Why I Dumped Athletics For Wheelchair Basketball



Many sports athletes take delight in competing as an individual athlete as against taking part in a team sport. But for Janet Omole, 28, her decision to be part of the Edo State wheelchair basketball team at the Eko 2012 National Sports Festival after many years competing as a para-athlete was the best thing to happen to her career. In this interview with Bamidele Olowosagba, she spoke about the reason she dumped athletics for wheelchair basketball and other issues

•Janet Omole

Can you describe how you got involved in wheelchair basketball considering the fact that it is not common to see a physically challenged female athlete playing basketball?

I actually started playing basketball two years ago though I was formerly into athletics before then. It was when I saw the game in the television three years ago that I got attracted to it. I had wanted to start playing it since then, but there was no team in Edo State playing wheelchair basketball. It was when I came to Lagos in 2011 that I saw that the sport had already started in Lagos.

What really motivated you to stop para athletics and concentrate on basketball?

I think it was the love I have for the sport. It was not as if I don’t like athletics, but anytime I see physically challenged athletes playing basketball on the TV  I feel challenged and wanted to be like them. By the time I joined a team in Lagos, I began to devote more time for it than athletics.

Do have any regrets dumping athletics for wheelchair basketball considering the achievement of the Paralympic team at the 2012 London Olympics?

I have no regrets dumping athletics for basketball because I have more joy playing basketball than when I was into athletics. Besides, I have gotten more fame competing as a basketballer than what I was getting in Athletics.

Any achievement for you so far in wheelchair basketball?

Though I have not won any trophy with the Edo State team since we started playing together early last year, but with our second consecutive third place positions at the first and second editions of Dr. Victor Ochei Wheelchair Basketball Championships in 2012 and this year in Delta and Lagos States respectively, I am very confident that very soon I will begin to win some titles.

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You were at the second edition of Ochei Wheelchair Championships at the Indoor Hall of the National Stadium in Surulere, Lagos, how did you feel playing among the male players in the tourney?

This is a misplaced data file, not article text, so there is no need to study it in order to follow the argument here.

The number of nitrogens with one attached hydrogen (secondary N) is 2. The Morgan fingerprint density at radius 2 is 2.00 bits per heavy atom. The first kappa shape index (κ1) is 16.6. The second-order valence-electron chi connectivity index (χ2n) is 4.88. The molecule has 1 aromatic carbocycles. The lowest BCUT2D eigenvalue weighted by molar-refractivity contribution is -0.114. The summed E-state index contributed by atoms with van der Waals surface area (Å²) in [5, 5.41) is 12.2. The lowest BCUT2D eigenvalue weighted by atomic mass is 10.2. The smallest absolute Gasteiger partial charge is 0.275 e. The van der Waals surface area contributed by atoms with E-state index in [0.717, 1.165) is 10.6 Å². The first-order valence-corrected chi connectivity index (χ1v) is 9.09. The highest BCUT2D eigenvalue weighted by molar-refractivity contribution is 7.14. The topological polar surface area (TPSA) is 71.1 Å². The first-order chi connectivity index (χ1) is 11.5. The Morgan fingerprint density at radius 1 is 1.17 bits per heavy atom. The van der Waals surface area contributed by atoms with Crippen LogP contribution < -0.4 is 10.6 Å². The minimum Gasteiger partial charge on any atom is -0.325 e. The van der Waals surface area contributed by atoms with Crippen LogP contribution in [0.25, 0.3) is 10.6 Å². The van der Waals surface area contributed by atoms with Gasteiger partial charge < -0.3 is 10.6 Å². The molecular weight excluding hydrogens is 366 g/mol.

It’s strange playing among the opposite sex. I have been playing among them virtually since I started playing the game. Since there is no tourneys for female wheelchair basketballers in the country, what the organisers have been doing is to make it mandatory for the male teams to include female players in their roster. It is mandatory for each team to feature at least one female player during a particular quarter of a match. This has been helping us to showcase our skills and get some attention from the public at major championship.

How would you rate the second edition of Ochei Wheelchair Championships?

I think the standard of play of all the teams that participated in this year’s championship has improved a lot. I was at the 2012 edition held in Delta state and I can tell you that all the teams have really improved. The only problem is how the sport can attract fans to the venue. We had huge crowd on the final which supposed not to be

Our thought initially was that by bringing the tourney to Lagos, it would attract spectators to the stadium more than what we saw last year in Delta state. But the reverse is the case. I think what was responsible for the low turnout of crowd was because the sport was not new to Lagosians anymore. Unlike in Delta State so many people came out to watch wheelchair basketball being played for the first time.

What are the challenges confronting the sport in Nigeria?

I think the major problem we are facing in wheelchair basketball is lack of facilities for us to train.  Apart from Lagos and partly Delta State, there are no facilities in other states of the federation for those of us that are physically challenged to hone our skills. Many of the athletes usually travel all the way from their states to train and compete in Lagos because of facilities in the state. Dearth of tourneys is another problem we are facing in the sport.  Apart from the Ochei championship and the National Sports Festival, there is no other competition for wheelchair basketball in the country. We need more tournaments and I also think it is high time we begin a wheelchair basketball league in Nigeria. This will help the growth of the sport in the country.

What are the reactions of your other physically challenged colleagues or friends now that you are into basketball?

They are happy for me and wishing me best of luck. I have a particular friend that always come with me to the stadium and when he sees us training or playing matches, he  used to be surprised seeing us playing basketball on a wheelchair.